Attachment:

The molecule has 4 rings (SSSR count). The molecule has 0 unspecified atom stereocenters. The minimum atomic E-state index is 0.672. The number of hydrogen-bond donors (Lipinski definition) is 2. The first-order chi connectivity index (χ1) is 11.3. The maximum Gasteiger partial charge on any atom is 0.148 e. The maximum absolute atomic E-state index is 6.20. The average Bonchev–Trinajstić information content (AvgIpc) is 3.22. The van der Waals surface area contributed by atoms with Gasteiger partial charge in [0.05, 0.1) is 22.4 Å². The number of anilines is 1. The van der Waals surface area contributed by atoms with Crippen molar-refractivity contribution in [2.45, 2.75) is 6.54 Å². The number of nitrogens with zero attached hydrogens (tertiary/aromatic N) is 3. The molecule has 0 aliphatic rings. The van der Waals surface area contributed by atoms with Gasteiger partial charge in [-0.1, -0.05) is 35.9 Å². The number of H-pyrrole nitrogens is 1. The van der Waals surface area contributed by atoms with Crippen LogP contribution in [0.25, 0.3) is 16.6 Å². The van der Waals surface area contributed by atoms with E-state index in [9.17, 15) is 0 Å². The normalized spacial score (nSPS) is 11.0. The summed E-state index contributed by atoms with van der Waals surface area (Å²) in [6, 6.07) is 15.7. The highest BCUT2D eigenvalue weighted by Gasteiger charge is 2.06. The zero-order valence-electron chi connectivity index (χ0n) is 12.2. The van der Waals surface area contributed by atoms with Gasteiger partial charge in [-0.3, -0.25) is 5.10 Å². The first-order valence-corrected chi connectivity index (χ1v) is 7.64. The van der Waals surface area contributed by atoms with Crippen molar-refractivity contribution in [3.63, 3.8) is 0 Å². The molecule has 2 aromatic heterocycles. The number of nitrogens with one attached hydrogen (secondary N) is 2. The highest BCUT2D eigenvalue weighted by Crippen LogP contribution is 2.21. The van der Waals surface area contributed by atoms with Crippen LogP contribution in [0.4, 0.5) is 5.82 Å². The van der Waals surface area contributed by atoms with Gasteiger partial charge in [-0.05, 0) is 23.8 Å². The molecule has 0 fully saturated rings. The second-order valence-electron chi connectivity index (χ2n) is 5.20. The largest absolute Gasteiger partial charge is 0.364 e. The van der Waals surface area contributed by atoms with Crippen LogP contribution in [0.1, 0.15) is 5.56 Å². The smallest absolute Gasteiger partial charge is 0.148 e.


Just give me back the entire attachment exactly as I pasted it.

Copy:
The molecule has 4 rings (SSSR count). The molecule has 0 unspecified atom stereocenters. The minimum atomic E-state index is 0.672. The number of hydrogen-bond donors (Lipinski definition) is 2. The first-order chi connectivity index (χ1) is 11.3. The maximum Gasteiger partial charge on any atom is 0.148 e. The maximum absolute atomic E-state index is 6.20. The average Bonchev–Trinajstić information content (AvgIpc) is 3.22. The van der Waals surface area contributed by atoms with Gasteiger partial charge in [0.05, 0.1) is 22.4 Å². The number of anilines is 1. The van der Waals surface area contributed by atoms with Crippen molar-refractivity contribution in [2.45, 2.75) is 6.54 Å². The number of nitrogens with zero attached hydrogens (tertiary/aromatic N) is 3. The molecule has 0 aliphatic rings. The van der Waals surface area contributed by atoms with Gasteiger partial charge in [-0.1, -0.05) is 35.9 Å². The number of H-pyrrole nitrogens is 1. The van der Waals surface area contributed by atoms with Crippen LogP contribution in [0.25, 0.3) is 16.6 Å². The van der Waals surface area contributed by atoms with E-state index in [9.17, 15) is 0 Å². The normalized spacial score (nSPS) is 11.0. The summed E-state index contributed by atoms with van der Waals surface area (Å²) in [6, 6.07) is 15.7. The highest BCUT2D eigenvalue weighted by Gasteiger charge is 2.06. The zero-order valence-electron chi connectivity index (χ0n) is 12.2. The van der Waals surface area contributed by atoms with Gasteiger partial charge in [-0.3, -0.25) is 5.10 Å². The first-order valence-corrected chi connectivity index (χ1v) is 7.64. The van der Waals surface area contributed by atoms with Crippen molar-refractivity contribution in [3.63, 3.8) is 0 Å². The molecule has 2 aromatic heterocycles. The number of nitrogens with one attached hydrogen (secondary N) is 2. The highest BCUT2D eigenvalue weighted by Crippen LogP contribution is 2.21. The van der Waals surface area contributed by atoms with Crippen LogP contribution in [0.4, 0.5) is 5.82 Å². The van der Waals surface area contributed by atoms with Gasteiger partial charge in [-0.05, 0) is 23.8 Å². The molecule has 0 fully saturated rings. The second-order valence-electron chi connectivity index (χ2n) is 5.20. The largest absolute Gasteiger partial charge is 0.364 e. The van der Waals surface area contributed by atoms with Crippen LogP contribution in [0.1, 0.15) is 5.56 Å². The smallest absolute Gasteiger partial charge is 0.148 e.